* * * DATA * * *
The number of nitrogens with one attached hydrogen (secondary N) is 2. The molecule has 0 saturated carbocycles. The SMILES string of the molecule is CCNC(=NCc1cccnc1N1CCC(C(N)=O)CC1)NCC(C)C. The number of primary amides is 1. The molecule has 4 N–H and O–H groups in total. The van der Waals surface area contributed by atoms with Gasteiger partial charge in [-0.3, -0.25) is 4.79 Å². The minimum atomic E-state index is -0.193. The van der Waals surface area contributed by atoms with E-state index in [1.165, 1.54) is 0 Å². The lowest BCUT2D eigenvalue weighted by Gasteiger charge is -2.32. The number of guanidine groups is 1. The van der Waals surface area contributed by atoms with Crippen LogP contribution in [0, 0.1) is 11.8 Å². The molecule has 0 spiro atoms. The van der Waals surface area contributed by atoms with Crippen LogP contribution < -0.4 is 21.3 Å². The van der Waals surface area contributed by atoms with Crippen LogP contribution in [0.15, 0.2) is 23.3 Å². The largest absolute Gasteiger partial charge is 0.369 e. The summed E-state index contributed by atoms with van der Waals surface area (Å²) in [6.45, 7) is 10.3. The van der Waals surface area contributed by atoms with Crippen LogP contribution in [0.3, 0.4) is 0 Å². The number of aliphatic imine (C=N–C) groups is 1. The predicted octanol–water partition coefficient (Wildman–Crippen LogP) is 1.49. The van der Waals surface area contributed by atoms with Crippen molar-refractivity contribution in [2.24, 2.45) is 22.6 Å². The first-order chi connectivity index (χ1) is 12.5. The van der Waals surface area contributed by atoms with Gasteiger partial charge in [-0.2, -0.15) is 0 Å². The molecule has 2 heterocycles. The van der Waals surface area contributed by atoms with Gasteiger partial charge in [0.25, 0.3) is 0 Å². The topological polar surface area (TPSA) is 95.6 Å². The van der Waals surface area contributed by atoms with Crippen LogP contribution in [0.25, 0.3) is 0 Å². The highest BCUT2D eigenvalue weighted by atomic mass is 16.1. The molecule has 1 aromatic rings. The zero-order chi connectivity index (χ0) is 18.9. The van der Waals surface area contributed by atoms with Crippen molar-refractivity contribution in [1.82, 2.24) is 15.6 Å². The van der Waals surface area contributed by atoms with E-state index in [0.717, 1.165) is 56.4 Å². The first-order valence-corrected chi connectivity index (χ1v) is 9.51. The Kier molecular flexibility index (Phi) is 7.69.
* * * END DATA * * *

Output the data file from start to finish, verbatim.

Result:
The number of nitrogens with one attached hydrogen (secondary N) is 2. The molecule has 0 saturated carbocycles. The SMILES string of the molecule is CCNC(=NCc1cccnc1N1CCC(C(N)=O)CC1)NCC(C)C. The number of primary amides is 1. The molecule has 4 N–H and O–H groups in total. The van der Waals surface area contributed by atoms with Gasteiger partial charge in [-0.3, -0.25) is 4.79 Å². The minimum atomic E-state index is -0.193. The van der Waals surface area contributed by atoms with E-state index in [1.165, 1.54) is 0 Å². The lowest BCUT2D eigenvalue weighted by Gasteiger charge is -2.32. The number of guanidine groups is 1. The van der Waals surface area contributed by atoms with Crippen LogP contribution in [0, 0.1) is 11.8 Å². The molecule has 0 spiro atoms. The van der Waals surface area contributed by atoms with Crippen LogP contribution < -0.4 is 21.3 Å². The van der Waals surface area contributed by atoms with Crippen LogP contribution in [0.15, 0.2) is 23.3 Å². The largest absolute Gasteiger partial charge is 0.369 e. The summed E-state index contributed by atoms with van der Waals surface area (Å²) in [6.45, 7) is 10.3. The van der Waals surface area contributed by atoms with Crippen LogP contribution in [0.3, 0.4) is 0 Å². The number of aliphatic imine (C=N–C) groups is 1. The predicted octanol–water partition coefficient (Wildman–Crippen LogP) is 1.49. The van der Waals surface area contributed by atoms with Crippen molar-refractivity contribution in [2.24, 2.45) is 22.6 Å². The first-order chi connectivity index (χ1) is 12.5. The van der Waals surface area contributed by atoms with Gasteiger partial charge in [-0.2, -0.15) is 0 Å². The molecule has 2 heterocycles. The van der Waals surface area contributed by atoms with Gasteiger partial charge in [0.25, 0.3) is 0 Å². The topological polar surface area (TPSA) is 95.6 Å². The van der Waals surface area contributed by atoms with Crippen LogP contribution in [0.25, 0.3) is 0 Å². The highest BCUT2D eigenvalue weighted by atomic mass is 16.1. The molecule has 1 aromatic rings. The zero-order chi connectivity index (χ0) is 18.9. The van der Waals surface area contributed by atoms with Crippen molar-refractivity contribution in [1.82, 2.24) is 15.6 Å². The van der Waals surface area contributed by atoms with E-state index in [0.717, 1.165) is 56.4 Å². The first-order valence-corrected chi connectivity index (χ1v) is 9.51. The Kier molecular flexibility index (Phi) is 7.69.